Oral Roberts finished second nationally in that stat in 2016, finishing with just over 18 percent of their offense coming via post-ups. Since the 2007-08 season – which is as far back as I’m willing to trust Synergy’s data – only three teams have finished the season running more than 21 percent of their through the post: Purdue in 2015-16, Purdue in 2016-17 and Stanford in 2007-08, the final year that the Lopez twins were in Palo Alto.
But there’s more.
This past season, just 7.4 percent of Purdue’s offense came via post-ups. In 2011-12, Robbie Hummel’s final season with the program, that number was just 2.9 percent.
In the span of seven years, Matt Painter went from running a program that played Hummel, a 6-foot-8 small forward, at the five to one that paired Caleb Swanigan with Isaac Haas to one that rode Edwards going full YOLO to within a Mamadi Diakite buzzer-beater of the Final Four.
That is not normal.
And it should tell you all you need to know about the man running things in West Lafayette.
Robbie Hummel remembers it like it was yesterday.
It’s early December in 2011, just nine games into his senior season, and Purdue is fresh off of blowing a 19-point second half lead in a loss in Cincinnati to No. 11 Xavier. He’s with the rest of his team in the film room, watching as Painter is going over everything that went wrong on that Saturday in the Cintas Center. When you blow a 19-point lead in less than 11 minutes, a lot went wrong.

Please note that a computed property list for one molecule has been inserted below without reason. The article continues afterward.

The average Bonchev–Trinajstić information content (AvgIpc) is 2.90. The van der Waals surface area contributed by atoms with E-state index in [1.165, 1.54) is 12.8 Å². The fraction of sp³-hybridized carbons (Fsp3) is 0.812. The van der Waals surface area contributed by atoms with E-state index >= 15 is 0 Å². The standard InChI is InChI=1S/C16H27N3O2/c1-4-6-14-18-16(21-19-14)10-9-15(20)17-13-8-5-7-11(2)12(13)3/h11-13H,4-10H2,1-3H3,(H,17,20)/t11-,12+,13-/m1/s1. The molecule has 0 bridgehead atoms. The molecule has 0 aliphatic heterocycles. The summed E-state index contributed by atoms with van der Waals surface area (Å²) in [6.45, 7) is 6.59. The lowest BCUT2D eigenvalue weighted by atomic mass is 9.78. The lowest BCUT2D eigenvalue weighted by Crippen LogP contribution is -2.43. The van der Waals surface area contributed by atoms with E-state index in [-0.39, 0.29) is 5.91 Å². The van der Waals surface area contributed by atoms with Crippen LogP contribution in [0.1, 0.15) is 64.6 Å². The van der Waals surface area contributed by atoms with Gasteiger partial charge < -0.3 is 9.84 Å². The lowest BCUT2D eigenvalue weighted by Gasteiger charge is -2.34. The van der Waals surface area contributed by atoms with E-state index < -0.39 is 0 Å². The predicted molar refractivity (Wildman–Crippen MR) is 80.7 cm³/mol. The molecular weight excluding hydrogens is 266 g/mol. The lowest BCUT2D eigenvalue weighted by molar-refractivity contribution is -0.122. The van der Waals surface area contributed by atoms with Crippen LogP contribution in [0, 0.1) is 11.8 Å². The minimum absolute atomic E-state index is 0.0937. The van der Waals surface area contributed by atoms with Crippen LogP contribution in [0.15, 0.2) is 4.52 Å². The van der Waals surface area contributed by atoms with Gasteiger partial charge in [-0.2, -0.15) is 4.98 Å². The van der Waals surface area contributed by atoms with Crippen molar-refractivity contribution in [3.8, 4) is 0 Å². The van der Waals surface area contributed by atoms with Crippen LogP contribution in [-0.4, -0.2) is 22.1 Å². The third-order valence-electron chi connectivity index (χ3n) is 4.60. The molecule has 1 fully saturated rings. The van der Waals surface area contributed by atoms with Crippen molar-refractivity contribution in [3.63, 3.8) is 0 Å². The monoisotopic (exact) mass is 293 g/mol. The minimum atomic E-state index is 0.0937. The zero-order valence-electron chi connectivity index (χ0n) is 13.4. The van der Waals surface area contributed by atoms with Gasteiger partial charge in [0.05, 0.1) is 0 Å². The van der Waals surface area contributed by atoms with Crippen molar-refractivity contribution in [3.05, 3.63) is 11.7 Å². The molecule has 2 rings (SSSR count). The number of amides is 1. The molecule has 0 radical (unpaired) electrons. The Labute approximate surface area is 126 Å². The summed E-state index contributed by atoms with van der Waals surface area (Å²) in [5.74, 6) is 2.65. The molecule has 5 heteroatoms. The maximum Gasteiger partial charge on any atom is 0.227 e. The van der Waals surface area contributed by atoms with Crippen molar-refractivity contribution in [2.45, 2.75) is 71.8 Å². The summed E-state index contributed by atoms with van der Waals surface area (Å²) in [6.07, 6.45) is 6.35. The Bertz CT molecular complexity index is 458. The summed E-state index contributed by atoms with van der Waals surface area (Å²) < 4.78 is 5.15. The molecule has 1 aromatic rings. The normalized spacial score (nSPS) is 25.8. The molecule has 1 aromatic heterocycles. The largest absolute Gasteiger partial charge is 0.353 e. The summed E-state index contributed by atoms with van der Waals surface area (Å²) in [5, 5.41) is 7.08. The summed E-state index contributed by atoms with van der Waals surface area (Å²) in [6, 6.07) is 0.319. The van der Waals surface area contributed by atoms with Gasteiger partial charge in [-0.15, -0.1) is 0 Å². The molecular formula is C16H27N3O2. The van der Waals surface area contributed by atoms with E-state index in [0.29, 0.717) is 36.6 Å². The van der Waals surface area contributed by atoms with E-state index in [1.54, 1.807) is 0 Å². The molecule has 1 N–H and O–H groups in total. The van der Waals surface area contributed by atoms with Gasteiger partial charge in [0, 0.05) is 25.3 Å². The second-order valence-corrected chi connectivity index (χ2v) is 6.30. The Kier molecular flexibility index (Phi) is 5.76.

Hummel’s not looking forward to it. He scored 17 points, but it took him 21 shots to get there. He didn’t play great, but there is one shot in particular that he’s dreading. He knows it’s going to be in the edit that Painter shows. With more than 20 seconds left on the shot clock, he waves off not one but two different Purdue guards. He squares up Xavier’s Travis Taylor. He goes between his legs, he crosses over, he puts the ball back between his legs, takes one dribble to get into a rhythm and lets loose with a 24-foot three that hits nothing but air.
It’s not even close.
When it shows up on the screen, he knows what’s coming.
“Robbie,” Painter says, without a hint of sarcasm in his voice, “that’s the worst f***ing shot in the history of basketball.”
And Painter is right.
The announcers on the broadcast point out how bad the shot is. His teammates at the time know it’s an awful shot. Watching the clip now, Hummel says it’s “just a horrific possession and shot,” laughing with the benefit of hindsight.
I’m telling you that story because it’s funny. Anyone that knows Painter has a story like that, he’s just that kind of a guy. Maybe one day I’ll share the one I heard about the time Pat Knight hosted him on a recruiting visit at Indiana, but first I’ll need to iron out what’s fact, what’s legend and what is forever off the record. Again, that’s the kind of guy he is.
But it also serves to drive home a point, one that I kept hearing from people is what makes Painter so damn good as a coach: His ability to identify what, specifically, his players can do great, how to put them in a position to take advantage of those skills and – this is the important part – convincing them that they need to fully understand their own scouting report and play within their own abilities.
“Everybody looks at ‘talent,'” Painter told me last month, “but talent is overrated if someone is not going to play within the limits of what they can and cannot do. The more guys embrace that, the more productive they can be.”
And, in turn, the better the team can be.
The story I told you?
It’s the perfect example of this.